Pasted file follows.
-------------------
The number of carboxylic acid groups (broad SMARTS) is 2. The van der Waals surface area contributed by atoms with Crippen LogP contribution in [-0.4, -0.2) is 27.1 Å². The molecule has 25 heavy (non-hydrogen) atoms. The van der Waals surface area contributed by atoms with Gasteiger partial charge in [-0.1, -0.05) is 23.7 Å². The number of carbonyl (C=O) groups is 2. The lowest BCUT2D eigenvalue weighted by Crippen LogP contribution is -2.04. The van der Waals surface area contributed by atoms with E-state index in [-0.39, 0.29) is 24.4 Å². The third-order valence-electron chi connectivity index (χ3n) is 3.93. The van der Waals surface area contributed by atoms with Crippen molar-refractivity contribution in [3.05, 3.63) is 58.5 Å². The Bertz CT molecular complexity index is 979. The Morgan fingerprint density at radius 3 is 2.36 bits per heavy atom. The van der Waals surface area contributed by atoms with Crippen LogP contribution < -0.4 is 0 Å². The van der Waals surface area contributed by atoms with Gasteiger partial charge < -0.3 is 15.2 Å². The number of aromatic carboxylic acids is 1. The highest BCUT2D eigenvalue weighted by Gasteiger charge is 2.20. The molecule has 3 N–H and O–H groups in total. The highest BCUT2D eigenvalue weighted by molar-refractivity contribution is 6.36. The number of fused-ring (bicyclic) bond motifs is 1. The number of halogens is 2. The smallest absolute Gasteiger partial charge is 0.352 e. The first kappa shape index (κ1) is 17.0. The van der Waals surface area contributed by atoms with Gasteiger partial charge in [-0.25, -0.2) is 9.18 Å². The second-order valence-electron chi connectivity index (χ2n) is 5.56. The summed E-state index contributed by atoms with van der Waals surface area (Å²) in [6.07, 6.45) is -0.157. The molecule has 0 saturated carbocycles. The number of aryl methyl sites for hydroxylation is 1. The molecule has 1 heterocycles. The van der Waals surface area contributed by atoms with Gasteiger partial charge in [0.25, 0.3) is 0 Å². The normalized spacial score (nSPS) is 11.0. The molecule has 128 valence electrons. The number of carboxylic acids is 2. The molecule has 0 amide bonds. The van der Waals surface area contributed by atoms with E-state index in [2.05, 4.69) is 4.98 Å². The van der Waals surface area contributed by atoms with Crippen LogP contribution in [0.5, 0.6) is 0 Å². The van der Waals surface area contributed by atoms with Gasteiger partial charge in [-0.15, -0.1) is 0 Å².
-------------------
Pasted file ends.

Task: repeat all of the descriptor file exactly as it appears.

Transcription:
The number of carboxylic acid groups (broad SMARTS) is 2. The van der Waals surface area contributed by atoms with Crippen LogP contribution in [-0.4, -0.2) is 27.1 Å². The molecule has 25 heavy (non-hydrogen) atoms. The van der Waals surface area contributed by atoms with Gasteiger partial charge in [-0.1, -0.05) is 23.7 Å². The number of carbonyl (C=O) groups is 2. The lowest BCUT2D eigenvalue weighted by Crippen LogP contribution is -2.04. The van der Waals surface area contributed by atoms with E-state index in [-0.39, 0.29) is 24.4 Å². The third-order valence-electron chi connectivity index (χ3n) is 3.93. The van der Waals surface area contributed by atoms with Crippen molar-refractivity contribution in [3.05, 3.63) is 58.5 Å². The Bertz CT molecular complexity index is 979. The Morgan fingerprint density at radius 3 is 2.36 bits per heavy atom. The van der Waals surface area contributed by atoms with Crippen LogP contribution < -0.4 is 0 Å². The van der Waals surface area contributed by atoms with Gasteiger partial charge < -0.3 is 15.2 Å². The number of aromatic carboxylic acids is 1. The highest BCUT2D eigenvalue weighted by Gasteiger charge is 2.20. The molecule has 3 N–H and O–H groups in total. The highest BCUT2D eigenvalue weighted by molar-refractivity contribution is 6.36. The number of fused-ring (bicyclic) bond motifs is 1. The number of halogens is 2. The smallest absolute Gasteiger partial charge is 0.352 e. The first kappa shape index (κ1) is 17.0. The van der Waals surface area contributed by atoms with Gasteiger partial charge in [-0.25, -0.2) is 9.18 Å². The second-order valence-electron chi connectivity index (χ2n) is 5.56. The summed E-state index contributed by atoms with van der Waals surface area (Å²) in [6.07, 6.45) is -0.157. The molecule has 0 saturated carbocycles. The number of aryl methyl sites for hydroxylation is 1. The molecule has 1 heterocycles. The van der Waals surface area contributed by atoms with Gasteiger partial charge in [0.25, 0.3) is 0 Å². The normalized spacial score (nSPS) is 11.0. The molecule has 128 valence electrons. The number of carboxylic acids is 2. The molecule has 0 amide bonds. The van der Waals surface area contributed by atoms with E-state index in [2.05, 4.69) is 4.98 Å². The van der Waals surface area contributed by atoms with Crippen LogP contribution in [0.5, 0.6) is 0 Å². The van der Waals surface area contributed by atoms with Gasteiger partial charge in [-0.15, -0.1) is 0 Å².